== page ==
Speaking at a rally in Greensboro, N.C., Republican presidential candidate Donald Trump told the crowd why his campaign took media credentials from Washington Post reporters. (Reuters)

Jose DelReal is one of a small team of people who cover Donald Trump's presidential campaign for The Washington Post. On Wednesday, he was in Milwaukee to cover an appearance by Trump running mate Mike Pence. DelReal was barred from covering the event as a reporter, in keeping with Trump's six-week-old ban on The Washington Post. DelReal then tried to enter the event as a citizen. He was told he could not enter with a cell phone despite the fact that other people were not held to that same standard. He put his phone and computer in the car and again tried to enter. He was refused — again — and patted down. “I don’t want you here. You have to go,” the security official told him.

That should scare the hell out of you.

It's easy to let this whole episode fall into a partisan trap. "He deserved it!" Trump allies will argue. "Reporters at mainstream outlets are biased against Trump! Maybe if you told the truth sometimes, he would let you in!"

Righto.

Here's the thing: If we start banning citizens — like Jose or me or Michelle Malkin or Rachel Maddow or anyone else — from attending public events for one of the two people who will be our next president, we are sliding down a slippery slope to a future reality that is a very, very bad thing for our country.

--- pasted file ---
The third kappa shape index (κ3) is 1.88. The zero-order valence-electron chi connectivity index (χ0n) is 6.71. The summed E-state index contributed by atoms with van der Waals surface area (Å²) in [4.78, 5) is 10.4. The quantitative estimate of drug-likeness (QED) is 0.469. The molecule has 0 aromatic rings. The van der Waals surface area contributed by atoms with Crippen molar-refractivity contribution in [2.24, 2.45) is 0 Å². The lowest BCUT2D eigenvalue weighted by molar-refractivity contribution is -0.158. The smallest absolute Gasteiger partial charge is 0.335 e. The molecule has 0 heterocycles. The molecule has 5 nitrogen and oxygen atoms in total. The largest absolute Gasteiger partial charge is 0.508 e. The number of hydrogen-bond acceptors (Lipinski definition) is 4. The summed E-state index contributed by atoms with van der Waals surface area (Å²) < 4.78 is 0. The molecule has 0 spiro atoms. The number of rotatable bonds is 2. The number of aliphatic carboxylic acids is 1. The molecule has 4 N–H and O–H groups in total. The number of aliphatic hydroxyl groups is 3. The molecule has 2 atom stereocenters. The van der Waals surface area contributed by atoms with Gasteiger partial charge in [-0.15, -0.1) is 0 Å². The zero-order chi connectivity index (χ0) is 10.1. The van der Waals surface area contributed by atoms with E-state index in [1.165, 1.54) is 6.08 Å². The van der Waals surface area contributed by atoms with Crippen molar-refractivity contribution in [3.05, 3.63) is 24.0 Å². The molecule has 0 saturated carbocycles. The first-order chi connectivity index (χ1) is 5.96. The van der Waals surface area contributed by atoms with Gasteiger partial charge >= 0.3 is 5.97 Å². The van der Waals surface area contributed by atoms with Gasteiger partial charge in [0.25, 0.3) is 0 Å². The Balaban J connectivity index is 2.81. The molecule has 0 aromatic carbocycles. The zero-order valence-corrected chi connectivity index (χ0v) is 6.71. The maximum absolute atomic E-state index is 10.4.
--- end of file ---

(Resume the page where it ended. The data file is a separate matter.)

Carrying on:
To be clear: Jose was trying to cover the event for an established news organization. Although I think it is beyond ridiculous that The Post is banned from covering Trump, I suppose he retains the ability to decide who will be granted special access to his events. (The news media typically have to wait in a much smaller line to get into the event and don't have to compete for seating.)

But Jose then went and waited in line like everyone else. No special treatment. Yet he was clearly treated differently from other people seeking to attend the rally. A pat-down? Really?

This is not a partisan issue. This is about how we treat each other. And we are increasingly turning one against the other — a me-vs.-you dynamic that is destructive not just for our politics but also for our country.

Whether you hate the media (most of you) or love us (very few of you), you should acknowledge the necessity of having an entity that is seeking to hold our politicians and public figures accountable, to fact-check their claims, trying to explain why and how they are seeking the nation's highest office.

That is not a good or a bad thing — it is a necessary thing for a healthy democracy. For those of you who disagree, consider the alternative. That's a much scarier future — for all of us.

The Post's Margaret Sullivan explores what might have led Donald Trump to revoke the newspaper's media credentials. (Peter Stevenson/The Washington Post)